“Are the Decisions of This Generation Honoring the Future of the Next?” BC Alumna Frances Dubrowski Raises the Big Questions About Climate Change

Artists Tackle Climate Change at BC Arts Fest 2014:

Honoring the Future: Artist Panel and Discussion

Thursday April 24, 6:30 – 8:30 p.m., Devlin Hall 101

Peter Handler (figure carving by Casey Gleason),  Arctic Ice Reliquary (2011) Turned Sitka spruce, anodized aluminum, painted basswood, glass. Dimensions: 18" D x 48" H. Courtesy of the artist.

Peter Handler (figure carving by Casey Gleason), Arctic Ice Reliquary (2011) Turned Sitka spruce, anodized aluminum, painted basswood, glass. Dimensions: 18″ D x 48″ H. Courtesy of the artist.

The ongoing conversation surrounding climate change is increasingly essential in the face of rising sea levels and extreme weather, fast becoming a global environmental issue. At this year’s Arts Festival, Boston College will contribute to that conversation through a special event designed to educate on climate change through art. Honoring the Future, a new non-profit project directed by BC alum Frances Dubrowski, ’70, will introduce festival-goers to prominent contemporary artists who produce art in response to climate change.

Boston College is an ideal place to stage this discussion, explains Dubrowski, due to the college’s “commitment to discernment.”  Occurring every year around Earth Week, the festival itself has a history of recognizing the relationship between arts and environmental responsibility; past events include photographer James Balog’s festival appearance in 2013 and the screening of award-winning eco-documentary Chasing Ice. At the Arts Council, we’re delighted to continue raising awareness of climate issues this year with a program that Dubrowski says will “examine the central questions each of us faces:…What can I contribute? How can I match my individual talents to the world’s needs?”

Soon we may all be forced to confront these questions as the stakes are rising with the sea; Dubrowski claims that numbers of the dislocated and homeless as a result of floods, wildfires, hurricanes and other natural disasters could reach the millions as entire nations, perhaps, destabilize, a scenario the American military is already preparing for. “The central issue — the one essential truth we must come to terms with — is that we have the power to craft a different future for us and for our children if we act now.”

In a bid to educate and empower the public on climate change, Honoring the Future aims at harnessing the ability of art to encourage reflection, engage the emotions, and foster creativity, as a means of inspiring Americans to “summon creativity and courage, individually and collectively, to respond to our climate challenge.” After their appearance at Arts Fest, Dubrowski and co. plan to take their “Climate SmART” lecture series across America and work with education institutions to develop curricula that introduce an art-based approach to climate science.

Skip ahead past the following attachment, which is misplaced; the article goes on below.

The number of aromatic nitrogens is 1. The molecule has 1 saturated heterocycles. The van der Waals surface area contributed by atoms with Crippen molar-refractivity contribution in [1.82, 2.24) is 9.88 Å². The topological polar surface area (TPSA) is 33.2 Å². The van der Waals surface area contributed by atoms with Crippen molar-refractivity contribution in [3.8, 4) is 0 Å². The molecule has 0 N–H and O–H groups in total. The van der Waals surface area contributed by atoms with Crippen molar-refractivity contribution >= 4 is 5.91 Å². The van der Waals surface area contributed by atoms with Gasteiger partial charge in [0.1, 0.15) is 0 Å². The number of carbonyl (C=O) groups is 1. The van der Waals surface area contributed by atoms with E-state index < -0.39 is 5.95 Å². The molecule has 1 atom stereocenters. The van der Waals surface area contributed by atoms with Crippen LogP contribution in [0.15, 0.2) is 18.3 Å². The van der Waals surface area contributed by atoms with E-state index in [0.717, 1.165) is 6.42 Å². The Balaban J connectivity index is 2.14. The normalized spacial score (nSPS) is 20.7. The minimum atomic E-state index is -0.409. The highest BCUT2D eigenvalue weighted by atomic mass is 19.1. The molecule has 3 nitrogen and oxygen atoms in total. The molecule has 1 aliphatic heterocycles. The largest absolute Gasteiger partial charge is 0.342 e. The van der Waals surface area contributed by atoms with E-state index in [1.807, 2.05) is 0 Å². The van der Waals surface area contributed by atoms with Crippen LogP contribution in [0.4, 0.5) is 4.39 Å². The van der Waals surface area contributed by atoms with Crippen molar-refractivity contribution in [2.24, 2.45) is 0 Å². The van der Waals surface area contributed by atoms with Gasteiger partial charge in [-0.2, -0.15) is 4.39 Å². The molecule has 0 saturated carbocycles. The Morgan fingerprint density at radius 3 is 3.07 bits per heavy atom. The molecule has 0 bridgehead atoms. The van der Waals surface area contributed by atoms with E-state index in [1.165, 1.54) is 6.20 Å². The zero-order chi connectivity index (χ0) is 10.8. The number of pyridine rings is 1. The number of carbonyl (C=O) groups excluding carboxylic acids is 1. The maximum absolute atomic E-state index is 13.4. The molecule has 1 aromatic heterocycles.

Mags Harries and Lajos Héder, Sunflowers – An Electric Garden (2009) 15 “sunflowers” along I-35 highway, Texas. Photovoltaic custom cells, steel, earth forming, planting.  Each approximately 18’-26’ high. Photo credit: David Newsom. Courtesy of the artists.

Mags Harries and Lajos Héder, Sunflowers – An Electric Garden (2009) 15 “sunflowers” along I-35 highway, Texas. Photovoltaic custom cells, steel, earth forming, planting. Each approximately 18’-26’ high. Photo credit: David Newsom. Courtesy of the artists.

The importance of education in schools is encapsulated in the project’s name: “Honoring the Future” serves as a reminder that the next generation — current students — will bear the consequences of the previous generation’s energy and lifestyle choices. “Each of us must begin to discern our individual contribution,” says Dubrowski, “and make choices that respect the birthright of tomorrow’s generations to a vibrant, healthy future.” The artists’ work encourages us to examine our own behavior, to ask ourselves whether  the decisions of this generation are honoring the future of the next. Once that question is asked in a way that is “thoughtful, creative, hopeful, and collaborative,” says Dubrowski, we will each be able to better understand how we, personally, can contribute to positive change.

The Arts Council are proud to support the aims of Honoring the Future by including the program in this year’s Arts Fest; the session will include images of climate-related work by four outstanding artists, and an opportunity for audience-panel interaction and discussion.  Join us Thursday, April 24 in Gasson 101, Boston College campus, and get involved in what might be this generation’s most important conversation.

Honoring the Future is sponsored by the Open Space Institute, Inc, as part of its Citizen Action Program. Open Space Institute is a leader in environmental conservation and has served as a fiscal sponsor to over 130 successful citizen action projects.

Frances Dubrowski, ’70, has spent over 35 years as an environmental lawyer, and has taught law and policy at both Georgetown University Law School and the University of Maryland, as well as to American and overseas government officials, bar associations, and community organizations.

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